Poet David Groulx connects the impact of colonialism from Gaza to Turtle Island

David Groulx.

The Anishinaabe and French-Canadian poet David Groulx is about to release his latest collection of poetry called From Turtle Island to Gaza. In it the Vanier-based poet connects Palestinian and Indigenous experiences. Before he launches the collection  Groulx answered some questions from ARTSFILE.

Q. Please tell me a bit about who you are and where you are from?

A. I grew up in a small mining town in Northern Ontario called Elliot Lake. I lived there with my mom, dad, two sisters and two brothers. When I was 18, I left and never looked back. 

Q. When did you start putting pen to paper? 

A. I suppose I started writing as soon as I learned to read. I wanted to make my own stories, changing the words to popular songs or making up my own, changing the dialogue on movies or TV shows I watched.

 Q. Why poetry. What sparked it?

A. I started writing fiction as a child, it was lots of fun having that kind of power to make your characters do what you wanted (sometimes). When I discovered poetry, it was somewhat of a mystery to me. I wanted to discover more, if I had known it was going to take lifetimes, I might have stayed with fiction.

Q. You have published many collections. Is there a through line in your work, one theme that carries you forward? 

A. I’m not retrospective about my work or body of work. I barely finish a project and I am already diving into the next. I am always excited about the next project. I don’t believe there is an overall theme, there is a distinctive voice however; if there is an overall theme, that might be for others to determine.

Q. What kinds of concerns fuel your thinking?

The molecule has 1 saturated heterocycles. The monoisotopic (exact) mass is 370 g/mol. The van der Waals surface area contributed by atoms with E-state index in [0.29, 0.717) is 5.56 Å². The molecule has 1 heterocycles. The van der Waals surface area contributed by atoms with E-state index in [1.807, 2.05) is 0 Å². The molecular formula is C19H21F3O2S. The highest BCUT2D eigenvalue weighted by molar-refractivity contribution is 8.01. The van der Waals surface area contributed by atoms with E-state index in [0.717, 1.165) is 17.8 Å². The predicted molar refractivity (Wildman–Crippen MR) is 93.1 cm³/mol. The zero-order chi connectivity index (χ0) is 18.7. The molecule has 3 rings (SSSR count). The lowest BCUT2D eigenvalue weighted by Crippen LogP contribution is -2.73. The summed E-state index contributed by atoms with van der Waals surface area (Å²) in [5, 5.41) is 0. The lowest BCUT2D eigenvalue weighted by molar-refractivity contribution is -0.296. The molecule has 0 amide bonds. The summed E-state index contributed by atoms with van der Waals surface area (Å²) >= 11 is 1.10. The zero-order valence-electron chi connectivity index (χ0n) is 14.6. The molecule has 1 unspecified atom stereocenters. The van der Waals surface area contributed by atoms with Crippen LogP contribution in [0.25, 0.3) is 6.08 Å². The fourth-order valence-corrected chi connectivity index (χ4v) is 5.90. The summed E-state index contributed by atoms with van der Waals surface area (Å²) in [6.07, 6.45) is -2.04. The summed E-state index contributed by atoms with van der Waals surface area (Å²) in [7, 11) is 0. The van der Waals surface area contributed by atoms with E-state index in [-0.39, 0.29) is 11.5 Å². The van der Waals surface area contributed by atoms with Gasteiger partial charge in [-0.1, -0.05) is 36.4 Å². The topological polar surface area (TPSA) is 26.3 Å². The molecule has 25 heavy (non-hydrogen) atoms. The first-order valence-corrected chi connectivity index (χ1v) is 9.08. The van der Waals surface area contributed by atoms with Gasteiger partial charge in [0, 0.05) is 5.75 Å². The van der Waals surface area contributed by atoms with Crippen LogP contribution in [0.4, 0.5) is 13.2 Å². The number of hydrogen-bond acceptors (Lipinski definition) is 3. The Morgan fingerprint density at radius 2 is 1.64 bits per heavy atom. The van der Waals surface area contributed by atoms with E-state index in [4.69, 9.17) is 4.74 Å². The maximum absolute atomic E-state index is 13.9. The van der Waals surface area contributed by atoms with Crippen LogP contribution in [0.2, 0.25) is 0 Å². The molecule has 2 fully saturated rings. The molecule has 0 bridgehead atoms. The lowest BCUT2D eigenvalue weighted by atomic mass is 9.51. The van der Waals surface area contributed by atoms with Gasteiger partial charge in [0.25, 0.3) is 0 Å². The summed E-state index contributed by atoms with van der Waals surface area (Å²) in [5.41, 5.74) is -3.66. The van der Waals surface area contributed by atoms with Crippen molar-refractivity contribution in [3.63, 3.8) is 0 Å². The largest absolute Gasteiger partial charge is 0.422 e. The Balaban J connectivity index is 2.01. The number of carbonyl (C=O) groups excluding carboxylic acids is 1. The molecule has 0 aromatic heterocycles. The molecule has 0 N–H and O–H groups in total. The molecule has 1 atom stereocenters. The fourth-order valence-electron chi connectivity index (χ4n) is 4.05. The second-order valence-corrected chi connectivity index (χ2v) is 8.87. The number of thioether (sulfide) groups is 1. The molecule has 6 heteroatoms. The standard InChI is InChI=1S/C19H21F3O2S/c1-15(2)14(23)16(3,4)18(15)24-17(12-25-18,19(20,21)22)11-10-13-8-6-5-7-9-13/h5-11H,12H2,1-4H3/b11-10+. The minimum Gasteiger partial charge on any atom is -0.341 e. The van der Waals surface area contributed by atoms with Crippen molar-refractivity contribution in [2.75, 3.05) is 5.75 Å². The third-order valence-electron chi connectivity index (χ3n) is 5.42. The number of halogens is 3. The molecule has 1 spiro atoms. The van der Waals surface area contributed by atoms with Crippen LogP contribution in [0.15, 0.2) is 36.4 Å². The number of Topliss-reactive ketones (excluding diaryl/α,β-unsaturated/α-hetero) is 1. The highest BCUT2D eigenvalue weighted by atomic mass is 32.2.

A. What concerns fuel my thinking these days are mostly the world, my place in it;  the people in my life and how we take care of each other. How can we learn how to live in a community and what it means to be human. 

Q. Tell me about your latest collection. What was the inspiration?

A. I bought a book, The Butterfly’s Burden by Mahmoud Darwish, a Palestinian poet. And I’ve always wanted to explore the connection between colonialism the Indigenous people in Canada have faced with the Third World, because basically we live under the same conditions. The playbook is the same wherever someone wants to take someone else’s land and I believe there is strength in solidarity, so I wrote From Turtle Island to Gaza.  

Q. As a Anishnaabe/French Canadian person why is writing poetry important to you? 

A. I don’t know if being half-breed made poetry important to me. What it did make me understand is the importance of someone’s story. As a child, in my home there were two versions of everything, the French-Canadian version and the Anishnaabeg version. I would go to school and hear nothing of these stories so I decided I would tell them myself.

Q. Why did you settle in Vanier?

A. Settle, it’s a loaded word for some of us. I like Vanier, the people are friendly, mostly blue collar, I guess. I have friends here. What most of Ottawa knows about Vanier is Montreal Road, because that’s what they see going through. What they probably don’t know is the rest of Vanier is a good place to live and it’s because of the people.

Q. Are you sustaining yourself by writing or do you need to do other kinds of work? 

A. People ask me if I make any money off writing poetry and I usually answer them with this question, “When the last time you bought a book of poetry?” So I keep the wolves from the door by working in construction and writing on weekends.

Q. What’s next for you? More writing?

A. Of course, more writing. I’m working on a stream of consciousness or unconsciousness, it depends on what time of the morning it is, tentatively called, A Heavy Steel Wing. After that I want to go back and rewrite a collection of poems, When They Called Me Papillon. And after that I want to begin my John Wayne Poems.

In town: David Groulx’s From Turtle Island to Gaza (Athabasca University Press)  will launch May 16 at 7 p.m. The event is at Octopus Books, 116 Third Ave. For tickets and information: octopusbooks.ca

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Peter Robb began his connection with the arts community in Ottawa in the mid-1980s when he was the administrator and public relations director of the Great Canadian Theatre Company. After a long career in journalism with the Ottawa Citizen where he served in a number of different posts he returned to the arts when he became the Citizen's arts editor.